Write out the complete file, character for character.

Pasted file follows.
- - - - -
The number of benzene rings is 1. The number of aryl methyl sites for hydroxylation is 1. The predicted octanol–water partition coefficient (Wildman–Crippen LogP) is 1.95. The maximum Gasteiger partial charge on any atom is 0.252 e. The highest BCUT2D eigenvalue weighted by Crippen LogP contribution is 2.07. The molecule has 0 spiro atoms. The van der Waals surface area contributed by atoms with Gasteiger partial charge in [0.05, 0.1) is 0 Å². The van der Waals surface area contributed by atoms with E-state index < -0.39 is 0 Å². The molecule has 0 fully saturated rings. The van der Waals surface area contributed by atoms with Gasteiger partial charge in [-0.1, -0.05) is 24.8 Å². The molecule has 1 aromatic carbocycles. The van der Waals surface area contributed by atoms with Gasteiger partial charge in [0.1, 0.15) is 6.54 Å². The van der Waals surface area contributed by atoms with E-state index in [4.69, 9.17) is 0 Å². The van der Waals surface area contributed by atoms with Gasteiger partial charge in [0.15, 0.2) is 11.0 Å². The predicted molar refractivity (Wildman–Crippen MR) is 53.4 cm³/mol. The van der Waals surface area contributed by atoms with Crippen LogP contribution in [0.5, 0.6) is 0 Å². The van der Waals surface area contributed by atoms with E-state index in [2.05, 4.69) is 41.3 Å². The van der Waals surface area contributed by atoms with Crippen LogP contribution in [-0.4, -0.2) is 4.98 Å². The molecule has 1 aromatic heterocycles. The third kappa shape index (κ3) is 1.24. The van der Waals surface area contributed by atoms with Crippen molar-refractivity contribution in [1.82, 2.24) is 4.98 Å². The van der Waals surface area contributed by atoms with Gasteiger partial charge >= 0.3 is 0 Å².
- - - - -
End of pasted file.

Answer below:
The number of benzene rings is 1. The number of aryl methyl sites for hydroxylation is 1. The predicted octanol–water partition coefficient (Wildman–Crippen LogP) is 1.95. The maximum Gasteiger partial charge on any atom is 0.252 e. The highest BCUT2D eigenvalue weighted by Crippen LogP contribution is 2.07. The molecule has 0 spiro atoms. The van der Waals surface area contributed by atoms with Gasteiger partial charge in [0.05, 0.1) is 0 Å². The van der Waals surface area contributed by atoms with E-state index < -0.39 is 0 Å². The molecule has 0 fully saturated rings. The van der Waals surface area contributed by atoms with Gasteiger partial charge in [-0.1, -0.05) is 24.8 Å². The molecule has 1 aromatic carbocycles. The van der Waals surface area contributed by atoms with Gasteiger partial charge in [0.1, 0.15) is 6.54 Å². The van der Waals surface area contributed by atoms with E-state index in [4.69, 9.17) is 0 Å². The van der Waals surface area contributed by atoms with Gasteiger partial charge in [0.15, 0.2) is 11.0 Å². The predicted molar refractivity (Wildman–Crippen MR) is 53.4 cm³/mol. The van der Waals surface area contributed by atoms with Crippen LogP contribution in [0.5, 0.6) is 0 Å². The van der Waals surface area contributed by atoms with E-state index in [2.05, 4.69) is 41.3 Å². The van der Waals surface area contributed by atoms with Crippen LogP contribution in [-0.4, -0.2) is 4.98 Å². The molecule has 1 aromatic heterocycles. The third kappa shape index (κ3) is 1.24. The van der Waals surface area contributed by atoms with Crippen molar-refractivity contribution in [1.82, 2.24) is 4.98 Å². The van der Waals surface area contributed by atoms with Gasteiger partial charge >= 0.3 is 0 Å².